The Ultimate Ophthalmic Marketing Guide



You Think You’re So Smart

Okay, so you’ve spent years getting through college, medical school and residency (for our physician readers), so that makes you pretty smart, doesn’t it? Unfortunately the confidence that is such a critical part of our success as physicians and surgeons sometimes gets us into trouble in things non-medical, and that can lead to a lot of frustration (think EMR).

Fig. 1. Dunning Kruger Effect for Ophthalmologists - The more you know, the less the frustration (ed. This is our take on the classical Dunning Kruger effect which is an inverted version with confidence on the vertical axis and competency on the horizontal axis)

Marketing is no exception. Marketing is just advertising, right? Just run some ads or commercials and, bingo, patients are banging on your door and the phone is ringing off the hook.

Seriously? There is much more to it than that, as we are about to show you.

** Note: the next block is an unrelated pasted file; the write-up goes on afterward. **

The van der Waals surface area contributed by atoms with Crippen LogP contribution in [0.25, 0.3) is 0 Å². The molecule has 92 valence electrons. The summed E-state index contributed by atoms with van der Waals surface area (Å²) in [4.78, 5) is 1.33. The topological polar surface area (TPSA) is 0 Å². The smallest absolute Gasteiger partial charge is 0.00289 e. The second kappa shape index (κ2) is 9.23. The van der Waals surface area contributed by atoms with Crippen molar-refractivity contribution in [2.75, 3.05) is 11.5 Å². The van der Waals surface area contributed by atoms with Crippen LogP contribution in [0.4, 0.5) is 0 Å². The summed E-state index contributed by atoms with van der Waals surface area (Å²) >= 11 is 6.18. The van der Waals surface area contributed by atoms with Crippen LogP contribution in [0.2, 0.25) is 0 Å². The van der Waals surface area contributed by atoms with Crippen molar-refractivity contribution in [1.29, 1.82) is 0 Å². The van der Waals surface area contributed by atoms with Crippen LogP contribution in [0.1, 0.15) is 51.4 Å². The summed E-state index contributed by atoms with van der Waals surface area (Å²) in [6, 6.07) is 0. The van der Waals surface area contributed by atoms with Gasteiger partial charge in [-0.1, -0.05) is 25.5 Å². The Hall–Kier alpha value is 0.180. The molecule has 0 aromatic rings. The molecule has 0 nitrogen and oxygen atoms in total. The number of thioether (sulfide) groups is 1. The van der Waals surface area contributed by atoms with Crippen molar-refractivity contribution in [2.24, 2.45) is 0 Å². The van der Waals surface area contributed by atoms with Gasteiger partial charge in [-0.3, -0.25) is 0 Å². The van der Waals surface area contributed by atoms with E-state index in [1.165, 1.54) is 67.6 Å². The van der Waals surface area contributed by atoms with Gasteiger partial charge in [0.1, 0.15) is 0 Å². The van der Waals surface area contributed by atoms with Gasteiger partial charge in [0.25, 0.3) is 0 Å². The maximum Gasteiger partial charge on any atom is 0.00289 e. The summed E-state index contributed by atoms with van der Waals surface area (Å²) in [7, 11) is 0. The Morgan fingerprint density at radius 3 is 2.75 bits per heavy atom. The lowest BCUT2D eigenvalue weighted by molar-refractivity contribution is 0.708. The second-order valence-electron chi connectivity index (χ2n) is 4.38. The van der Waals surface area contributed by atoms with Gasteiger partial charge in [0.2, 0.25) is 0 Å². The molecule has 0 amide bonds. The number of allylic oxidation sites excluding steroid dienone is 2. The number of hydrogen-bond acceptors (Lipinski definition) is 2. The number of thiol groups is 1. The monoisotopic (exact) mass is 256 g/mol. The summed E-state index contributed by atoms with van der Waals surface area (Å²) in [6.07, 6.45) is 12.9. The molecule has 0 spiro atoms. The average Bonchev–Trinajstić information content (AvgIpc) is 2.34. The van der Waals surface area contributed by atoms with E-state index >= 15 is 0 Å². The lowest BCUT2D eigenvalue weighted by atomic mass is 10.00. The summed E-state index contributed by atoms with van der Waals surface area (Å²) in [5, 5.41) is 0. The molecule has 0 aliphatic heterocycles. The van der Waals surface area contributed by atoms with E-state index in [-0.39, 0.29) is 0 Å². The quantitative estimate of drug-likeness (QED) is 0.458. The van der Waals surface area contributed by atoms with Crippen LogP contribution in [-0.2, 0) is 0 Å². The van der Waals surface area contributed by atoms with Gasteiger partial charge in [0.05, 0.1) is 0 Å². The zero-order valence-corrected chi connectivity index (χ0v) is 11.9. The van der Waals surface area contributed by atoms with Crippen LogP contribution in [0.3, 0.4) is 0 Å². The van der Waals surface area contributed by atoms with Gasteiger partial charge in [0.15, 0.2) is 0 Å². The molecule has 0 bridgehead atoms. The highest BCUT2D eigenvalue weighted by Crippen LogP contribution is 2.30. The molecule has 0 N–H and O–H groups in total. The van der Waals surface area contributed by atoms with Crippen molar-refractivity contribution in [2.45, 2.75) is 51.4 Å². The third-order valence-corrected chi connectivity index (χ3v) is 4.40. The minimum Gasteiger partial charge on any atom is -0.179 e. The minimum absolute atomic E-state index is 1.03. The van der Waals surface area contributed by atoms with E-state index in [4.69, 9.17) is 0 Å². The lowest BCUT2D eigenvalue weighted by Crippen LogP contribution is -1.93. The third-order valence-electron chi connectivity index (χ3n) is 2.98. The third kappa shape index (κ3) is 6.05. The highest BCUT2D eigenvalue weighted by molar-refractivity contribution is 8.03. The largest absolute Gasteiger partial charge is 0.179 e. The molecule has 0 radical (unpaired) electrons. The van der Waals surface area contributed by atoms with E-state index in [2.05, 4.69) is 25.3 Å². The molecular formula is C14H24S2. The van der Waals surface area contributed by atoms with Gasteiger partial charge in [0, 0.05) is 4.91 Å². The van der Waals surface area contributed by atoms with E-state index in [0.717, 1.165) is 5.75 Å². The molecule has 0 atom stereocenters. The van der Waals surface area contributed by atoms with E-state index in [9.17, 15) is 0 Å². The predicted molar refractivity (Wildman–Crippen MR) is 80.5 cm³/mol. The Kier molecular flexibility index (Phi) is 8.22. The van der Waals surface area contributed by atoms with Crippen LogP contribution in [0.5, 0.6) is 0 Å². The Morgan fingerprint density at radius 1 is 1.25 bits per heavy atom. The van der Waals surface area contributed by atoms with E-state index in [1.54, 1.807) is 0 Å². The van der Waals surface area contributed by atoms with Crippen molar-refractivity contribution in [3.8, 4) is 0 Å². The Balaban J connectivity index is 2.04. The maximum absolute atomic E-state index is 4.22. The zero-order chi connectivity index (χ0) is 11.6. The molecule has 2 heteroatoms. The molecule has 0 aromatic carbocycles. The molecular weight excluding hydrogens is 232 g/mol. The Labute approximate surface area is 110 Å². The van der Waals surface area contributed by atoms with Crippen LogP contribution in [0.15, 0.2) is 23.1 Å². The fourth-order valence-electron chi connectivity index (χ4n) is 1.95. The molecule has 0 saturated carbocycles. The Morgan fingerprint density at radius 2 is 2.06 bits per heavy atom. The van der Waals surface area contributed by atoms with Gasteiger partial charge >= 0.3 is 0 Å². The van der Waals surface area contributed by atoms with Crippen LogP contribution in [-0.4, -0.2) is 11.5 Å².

But first some definitions are in order...

What is marketing?

If you google that question, you will find a plethora of definitions. According to the Chartered Institute of Marketing, marketing is "the management process responsible for identifying, anticipating and satisfying customer requirements profitably." It includes advertising, selling and delivering product to the customer.

The business guru Peter Drucker said that "the aim of marketing is to make selling superfluous."

Advertising is...the activity of attracting public attention to a product or business, as by paid announcements in the print, broadcast, or electronic media (American Heritage Dictionary).

Marketing does not equal advertising, a distinction even the most educated of our colleagues often confuses. In fact, a practice can actually market quite successfully without ever buying ads.

Sales vs Marketing

It is also important to draw the distinction between sales and marketing.